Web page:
Tips for hiring, training, and empowering a database admin who can do more than jump to solutions
Maximizing the role is not entirely under leadership’s purview. DBAs themselves must resist the stereotypes and limitations that sometimes plague their position. In order to think and act effectively on behalf of the organization, they must learn to think like a consultant, building processes of their own to confidently lead the team toward each end goal.
Pro tip: Start with learning tools like Salesforce’s Trailhead program. But also ask your consulting partner if they have services to assist with this. Many partners have coaching or training related to DBAs. At Now IT Matters we offer Guidance.
The first rule of thumb leaders should instill in their database administrator: Never agree to a quick fix in the meeting where it’s requested. Always check in with other stakeholders to confirm what impact the change might have on others within the organization. Here are some additional measures DBAs can take to win back the power and utilize their position to its maximum potential:
- Create predictable patterns and a feedback loop for users. Thanks to AI and machine learning, DBAs can now automate routine tasks like patching, upgrading, provisioning, and making backups that once took up a significant portion of their day. A fully utilized DBA is one who uses their newfound freedom to start focusing on next-level organizational goals and CRM initiatives.
- Monitor user adoption. Technology is changing at lightening speed, making it more important than ever to get your entire team on board with the system. Make sure your DBA’s training is consistently up to speed, and that she is using the many tools at her disposal to track how people in your organization are interacting with the CRM. In addition, she should be prepared to address slow or low user adoption as it arises, instead of letting small issues stack up until they become major ones that your organization will have to bring in a consultant to manage.
- Focus on communication. Teams, especially remote ones, can’t achieve the right outcomes if they’re not communicating properly. Have your DBA pick a platform the whole team can get behind, and make sure everyone has the training they need to use it. Further, DBAs are ideally poised to foster an environment of trust, where users feel encouraged to raise their hands early and often when they spot a problem with the system.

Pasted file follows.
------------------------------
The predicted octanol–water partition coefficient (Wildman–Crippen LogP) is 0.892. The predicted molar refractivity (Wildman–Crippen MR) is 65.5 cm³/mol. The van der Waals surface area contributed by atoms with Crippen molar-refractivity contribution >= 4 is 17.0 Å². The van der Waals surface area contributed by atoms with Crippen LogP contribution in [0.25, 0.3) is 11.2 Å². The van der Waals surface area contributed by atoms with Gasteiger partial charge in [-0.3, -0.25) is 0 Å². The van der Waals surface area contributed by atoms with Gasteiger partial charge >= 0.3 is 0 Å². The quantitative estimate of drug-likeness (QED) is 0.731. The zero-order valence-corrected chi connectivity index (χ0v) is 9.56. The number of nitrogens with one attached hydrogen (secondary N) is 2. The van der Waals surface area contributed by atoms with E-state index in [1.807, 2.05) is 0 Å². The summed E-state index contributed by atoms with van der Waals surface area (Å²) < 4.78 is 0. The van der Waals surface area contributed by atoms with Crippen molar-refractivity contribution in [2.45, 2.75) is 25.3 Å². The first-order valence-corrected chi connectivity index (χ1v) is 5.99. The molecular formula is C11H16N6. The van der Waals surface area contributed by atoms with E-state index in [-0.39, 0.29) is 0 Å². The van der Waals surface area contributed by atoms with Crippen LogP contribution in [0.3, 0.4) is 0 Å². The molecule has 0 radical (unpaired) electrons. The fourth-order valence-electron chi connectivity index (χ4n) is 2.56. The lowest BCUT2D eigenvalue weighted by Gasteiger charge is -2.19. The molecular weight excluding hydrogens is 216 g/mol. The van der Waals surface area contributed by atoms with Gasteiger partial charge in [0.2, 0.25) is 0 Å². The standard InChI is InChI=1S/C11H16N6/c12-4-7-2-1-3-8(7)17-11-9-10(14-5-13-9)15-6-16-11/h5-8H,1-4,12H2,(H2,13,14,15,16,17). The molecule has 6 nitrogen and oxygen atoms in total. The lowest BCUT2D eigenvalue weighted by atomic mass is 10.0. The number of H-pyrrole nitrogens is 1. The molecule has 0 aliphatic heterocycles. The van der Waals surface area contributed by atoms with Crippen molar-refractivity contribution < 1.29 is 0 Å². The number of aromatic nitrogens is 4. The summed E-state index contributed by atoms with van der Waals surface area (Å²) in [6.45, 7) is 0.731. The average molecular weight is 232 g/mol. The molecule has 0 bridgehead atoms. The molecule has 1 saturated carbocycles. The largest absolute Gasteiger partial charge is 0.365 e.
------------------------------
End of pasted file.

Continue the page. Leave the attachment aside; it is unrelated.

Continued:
- Treat users like clients. This can be easier said than done in the throes of day-to-day operations, but it’s vital for your DBA to adopt a professional attitude and demonstrate a willingness to do research when users encounter problems. The right attitude will go a long way in boosting your team’s confidence and comfortability, thereby optimizing CRM performance.
The bottom line: When a consultant walks into your organization, they probably understand your product, but they have no way of knowing your organizational strategy. For that reason and many others, organizations that focus solely on optimizing products, while failing to appreciate the power and potential of the DBA, will always be at risk of losing a key employee and having to start from scratch. They will routinely need to hire consultants to come in for fixes and optimization measures.
Conversely, by investing in the database administration role—and the strategy behind it—you can ultimately reclaim the power and set your organization up for steady, measurable, and sustainable long-term CRM success.